Study shows why the clean label trend is worth pursuing
A survey of 1,300 consumers across North America, Europe and the Asia-Pacific region done by Ingredient Communications found more than half (52%) were willing to pay 10% more on a food or drink product containing known, trusted ingredients, according to a report in Grocery Headquarters. Nearly a fifth (18%) said they'd pay a premium of 75% or more for favored ingredients.
Recognition of ingredients was one of the biggest drivers of product choice, with more than half of respondents (52%) considering it an important factor. Slightly more respondents — 53% — put a priority on being able to see nutrition information on packages, and 55% placed a premium on price.
Richard Clarke, director of Ingredients Communications, said these results suggest that co-branding with a well-known, popular product could enhance food or drink brands, and be seen as worthy of that premium price in the marketplace.
Manufacturers are embracing food packers are supporting “clean label” efforts — which are inspiring reformulations of products to eliminate chemical-sounding ingredients. Many major manufacturers are undertaking product overhauls to simplify the ingredients in beloved products.
This is paying off as more consumers pay closer attention to what's in their food, but the trend hasn't completely taken over. Studies have found that consumers are a little less concerned about the ingredients in indulgent and snack foods, so it might not make sense for all manufacturers to sink their time and money into cleaning up their ingredient lists.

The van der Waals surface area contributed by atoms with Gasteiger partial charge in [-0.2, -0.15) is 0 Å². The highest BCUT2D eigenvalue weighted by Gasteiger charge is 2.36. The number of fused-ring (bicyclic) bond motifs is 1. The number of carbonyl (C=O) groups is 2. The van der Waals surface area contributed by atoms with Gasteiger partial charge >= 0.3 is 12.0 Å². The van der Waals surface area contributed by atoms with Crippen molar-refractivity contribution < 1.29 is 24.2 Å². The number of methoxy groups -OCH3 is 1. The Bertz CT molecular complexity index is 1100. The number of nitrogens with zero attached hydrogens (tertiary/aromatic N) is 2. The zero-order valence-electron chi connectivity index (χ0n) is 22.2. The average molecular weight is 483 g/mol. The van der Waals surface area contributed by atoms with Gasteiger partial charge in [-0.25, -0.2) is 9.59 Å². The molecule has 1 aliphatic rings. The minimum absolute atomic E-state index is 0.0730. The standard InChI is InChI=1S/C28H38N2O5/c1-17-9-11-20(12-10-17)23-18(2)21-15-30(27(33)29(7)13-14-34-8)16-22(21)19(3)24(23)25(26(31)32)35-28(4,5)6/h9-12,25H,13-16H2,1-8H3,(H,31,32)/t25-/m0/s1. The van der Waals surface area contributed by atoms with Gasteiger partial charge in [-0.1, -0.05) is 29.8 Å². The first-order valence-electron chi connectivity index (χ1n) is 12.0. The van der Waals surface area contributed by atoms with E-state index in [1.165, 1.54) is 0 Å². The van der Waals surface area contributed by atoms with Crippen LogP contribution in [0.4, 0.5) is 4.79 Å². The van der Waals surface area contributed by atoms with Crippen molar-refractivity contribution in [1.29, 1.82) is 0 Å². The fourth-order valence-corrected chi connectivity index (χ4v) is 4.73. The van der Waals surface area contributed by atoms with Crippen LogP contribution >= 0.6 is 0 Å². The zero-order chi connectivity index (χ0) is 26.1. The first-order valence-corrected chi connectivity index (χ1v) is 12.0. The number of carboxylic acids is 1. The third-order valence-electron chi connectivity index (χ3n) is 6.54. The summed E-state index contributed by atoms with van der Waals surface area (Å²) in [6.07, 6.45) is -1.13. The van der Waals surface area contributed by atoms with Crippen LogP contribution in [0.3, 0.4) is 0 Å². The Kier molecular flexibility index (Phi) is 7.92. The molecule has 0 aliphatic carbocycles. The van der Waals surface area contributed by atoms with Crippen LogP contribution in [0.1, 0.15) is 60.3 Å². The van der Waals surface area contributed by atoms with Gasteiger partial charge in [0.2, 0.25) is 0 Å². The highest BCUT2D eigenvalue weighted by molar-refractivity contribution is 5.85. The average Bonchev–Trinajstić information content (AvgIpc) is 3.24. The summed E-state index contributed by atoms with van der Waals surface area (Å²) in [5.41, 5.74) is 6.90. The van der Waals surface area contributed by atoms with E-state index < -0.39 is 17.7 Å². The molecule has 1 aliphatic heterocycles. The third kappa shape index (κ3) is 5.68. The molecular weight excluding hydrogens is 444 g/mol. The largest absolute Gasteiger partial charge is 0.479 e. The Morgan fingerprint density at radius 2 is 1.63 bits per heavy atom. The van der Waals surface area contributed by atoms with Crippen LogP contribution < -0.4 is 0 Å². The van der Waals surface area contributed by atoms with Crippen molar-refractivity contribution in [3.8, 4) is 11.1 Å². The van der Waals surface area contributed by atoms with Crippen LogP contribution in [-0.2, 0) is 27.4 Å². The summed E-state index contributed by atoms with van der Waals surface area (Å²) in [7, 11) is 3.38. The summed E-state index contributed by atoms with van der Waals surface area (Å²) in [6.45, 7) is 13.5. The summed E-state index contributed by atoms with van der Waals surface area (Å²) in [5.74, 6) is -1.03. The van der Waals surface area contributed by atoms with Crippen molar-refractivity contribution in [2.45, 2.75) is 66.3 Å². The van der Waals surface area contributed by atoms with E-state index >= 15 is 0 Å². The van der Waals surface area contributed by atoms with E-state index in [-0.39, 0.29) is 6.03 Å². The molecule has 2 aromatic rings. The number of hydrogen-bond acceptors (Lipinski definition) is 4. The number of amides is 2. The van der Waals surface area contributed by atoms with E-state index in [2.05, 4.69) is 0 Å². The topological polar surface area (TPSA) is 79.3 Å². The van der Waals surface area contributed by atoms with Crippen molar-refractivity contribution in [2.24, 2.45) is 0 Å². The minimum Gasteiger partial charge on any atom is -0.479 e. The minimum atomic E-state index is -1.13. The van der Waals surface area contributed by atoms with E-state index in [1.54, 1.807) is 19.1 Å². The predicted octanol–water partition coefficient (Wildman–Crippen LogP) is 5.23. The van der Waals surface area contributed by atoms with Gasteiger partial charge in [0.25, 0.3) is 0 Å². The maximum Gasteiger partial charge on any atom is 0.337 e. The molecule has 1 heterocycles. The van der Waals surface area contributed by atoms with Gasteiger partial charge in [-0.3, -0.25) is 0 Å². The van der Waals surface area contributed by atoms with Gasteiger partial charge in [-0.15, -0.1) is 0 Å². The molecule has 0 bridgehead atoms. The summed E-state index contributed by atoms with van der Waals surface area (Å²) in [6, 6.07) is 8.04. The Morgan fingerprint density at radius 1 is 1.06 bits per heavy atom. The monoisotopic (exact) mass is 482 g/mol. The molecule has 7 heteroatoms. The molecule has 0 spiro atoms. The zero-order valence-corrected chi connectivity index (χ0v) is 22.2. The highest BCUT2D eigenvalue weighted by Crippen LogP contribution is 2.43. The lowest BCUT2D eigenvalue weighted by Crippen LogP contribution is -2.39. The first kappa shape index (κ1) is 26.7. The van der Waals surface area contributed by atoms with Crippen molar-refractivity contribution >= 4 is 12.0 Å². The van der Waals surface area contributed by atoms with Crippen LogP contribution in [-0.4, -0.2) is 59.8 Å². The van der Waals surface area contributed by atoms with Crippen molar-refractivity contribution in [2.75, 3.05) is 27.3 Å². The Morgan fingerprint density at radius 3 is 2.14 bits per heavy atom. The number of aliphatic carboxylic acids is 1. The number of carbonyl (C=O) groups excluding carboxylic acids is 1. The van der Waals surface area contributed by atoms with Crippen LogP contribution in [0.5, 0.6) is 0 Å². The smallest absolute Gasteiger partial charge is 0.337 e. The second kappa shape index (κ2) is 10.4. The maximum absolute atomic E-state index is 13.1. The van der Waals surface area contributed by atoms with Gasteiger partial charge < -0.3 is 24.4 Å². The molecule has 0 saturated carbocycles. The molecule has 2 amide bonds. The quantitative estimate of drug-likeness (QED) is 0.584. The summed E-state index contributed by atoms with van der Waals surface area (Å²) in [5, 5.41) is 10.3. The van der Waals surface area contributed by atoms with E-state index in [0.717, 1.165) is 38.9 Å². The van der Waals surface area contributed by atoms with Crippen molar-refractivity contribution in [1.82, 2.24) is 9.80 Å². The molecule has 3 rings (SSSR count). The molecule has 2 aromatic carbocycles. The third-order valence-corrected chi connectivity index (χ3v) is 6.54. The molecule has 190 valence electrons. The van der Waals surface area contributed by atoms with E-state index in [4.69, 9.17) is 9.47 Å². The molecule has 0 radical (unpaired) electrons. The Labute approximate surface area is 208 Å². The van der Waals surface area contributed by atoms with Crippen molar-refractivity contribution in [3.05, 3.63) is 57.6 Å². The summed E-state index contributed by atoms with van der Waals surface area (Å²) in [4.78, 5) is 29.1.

Co-branding has worked in food, as well as with other kinds of products. To take a look at something non-edible, wholesale values of sports apparel rose from $28.17 billion in 2009 to $34.4 billion in 2015, according to Statista. Back in the food industry, co-branding has been a trend with products ranging from Dunkin' Donuts Pop-Tarts to Girl Scout Cookie cereal.
Soda companies have attempted to get into ingredient branding, with Pepsi and others launching drinks that announce they are made with real sugar. While backlash against sugar and soda in general may prevent those products from becoming popular, the future of these sorts of label claims may be interesting — especially when the ingredient is something considered "healthy," like spinach. Lucrative opportunities may also exist for well-known ingredient suppliers, like name brands of herbs and cooking staples.
- Grocery Headquarters Consumers Willing to Pay Extra for Recognizable Ingredients